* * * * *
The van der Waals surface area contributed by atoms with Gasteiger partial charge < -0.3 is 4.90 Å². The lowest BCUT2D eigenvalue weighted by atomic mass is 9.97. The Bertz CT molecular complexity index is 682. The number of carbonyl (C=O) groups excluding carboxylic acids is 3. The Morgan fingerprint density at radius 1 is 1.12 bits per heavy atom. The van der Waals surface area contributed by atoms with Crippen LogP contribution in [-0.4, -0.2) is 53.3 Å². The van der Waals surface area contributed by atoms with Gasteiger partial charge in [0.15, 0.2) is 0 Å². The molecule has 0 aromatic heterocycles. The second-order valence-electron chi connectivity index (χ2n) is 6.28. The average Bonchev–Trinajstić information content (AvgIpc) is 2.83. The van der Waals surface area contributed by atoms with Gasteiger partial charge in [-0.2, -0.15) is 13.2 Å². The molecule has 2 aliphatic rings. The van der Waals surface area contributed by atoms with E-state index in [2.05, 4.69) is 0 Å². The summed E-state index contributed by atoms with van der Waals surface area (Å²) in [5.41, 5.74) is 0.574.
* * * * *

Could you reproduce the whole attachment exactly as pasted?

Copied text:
The van der Waals surface area contributed by atoms with Gasteiger partial charge < -0.3 is 4.90 Å². The lowest BCUT2D eigenvalue weighted by atomic mass is 9.97. The Bertz CT molecular complexity index is 682. The number of carbonyl (C=O) groups excluding carboxylic acids is 3. The Morgan fingerprint density at radius 1 is 1.12 bits per heavy atom. The van der Waals surface area contributed by atoms with Crippen LogP contribution in [-0.4, -0.2) is 53.3 Å². The van der Waals surface area contributed by atoms with Gasteiger partial charge in [0.15, 0.2) is 0 Å². The molecule has 0 aromatic heterocycles. The second-order valence-electron chi connectivity index (χ2n) is 6.28. The average Bonchev–Trinajstić information content (AvgIpc) is 2.83. The van der Waals surface area contributed by atoms with Gasteiger partial charge in [-0.2, -0.15) is 13.2 Å². The molecule has 2 aliphatic rings. The van der Waals surface area contributed by atoms with E-state index in [2.05, 4.69) is 0 Å². The summed E-state index contributed by atoms with van der Waals surface area (Å²) in [5.41, 5.74) is 0.574.